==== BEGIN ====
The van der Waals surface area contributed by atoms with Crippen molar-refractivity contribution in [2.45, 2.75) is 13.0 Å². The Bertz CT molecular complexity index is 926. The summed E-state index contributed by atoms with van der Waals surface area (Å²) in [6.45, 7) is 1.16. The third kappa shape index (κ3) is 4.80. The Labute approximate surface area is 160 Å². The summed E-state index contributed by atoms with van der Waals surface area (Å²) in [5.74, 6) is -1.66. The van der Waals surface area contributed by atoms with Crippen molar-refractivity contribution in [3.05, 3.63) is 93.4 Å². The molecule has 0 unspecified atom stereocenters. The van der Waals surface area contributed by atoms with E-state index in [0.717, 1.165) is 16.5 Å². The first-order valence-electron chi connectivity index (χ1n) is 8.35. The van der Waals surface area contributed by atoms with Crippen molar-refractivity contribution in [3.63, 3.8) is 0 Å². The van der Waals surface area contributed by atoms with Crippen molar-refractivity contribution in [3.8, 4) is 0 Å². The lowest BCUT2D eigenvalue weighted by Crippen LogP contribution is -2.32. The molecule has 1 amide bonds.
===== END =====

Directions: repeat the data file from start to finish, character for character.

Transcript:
The van der Waals surface area contributed by atoms with Crippen molar-refractivity contribution in [2.45, 2.75) is 13.0 Å². The Bertz CT molecular complexity index is 926. The summed E-state index contributed by atoms with van der Waals surface area (Å²) in [6.45, 7) is 1.16. The third kappa shape index (κ3) is 4.80. The Labute approximate surface area is 160 Å². The summed E-state index contributed by atoms with van der Waals surface area (Å²) in [5.74, 6) is -1.66. The van der Waals surface area contributed by atoms with Crippen molar-refractivity contribution in [3.05, 3.63) is 93.4 Å². The molecule has 0 unspecified atom stereocenters. The van der Waals surface area contributed by atoms with E-state index in [0.717, 1.165) is 16.5 Å². The first-order valence-electron chi connectivity index (χ1n) is 8.35. The van der Waals surface area contributed by atoms with Crippen molar-refractivity contribution in [3.63, 3.8) is 0 Å². The van der Waals surface area contributed by atoms with Crippen molar-refractivity contribution in [3.8, 4) is 0 Å². The lowest BCUT2D eigenvalue weighted by Crippen LogP contribution is -2.32. The molecule has 1 amide bonds.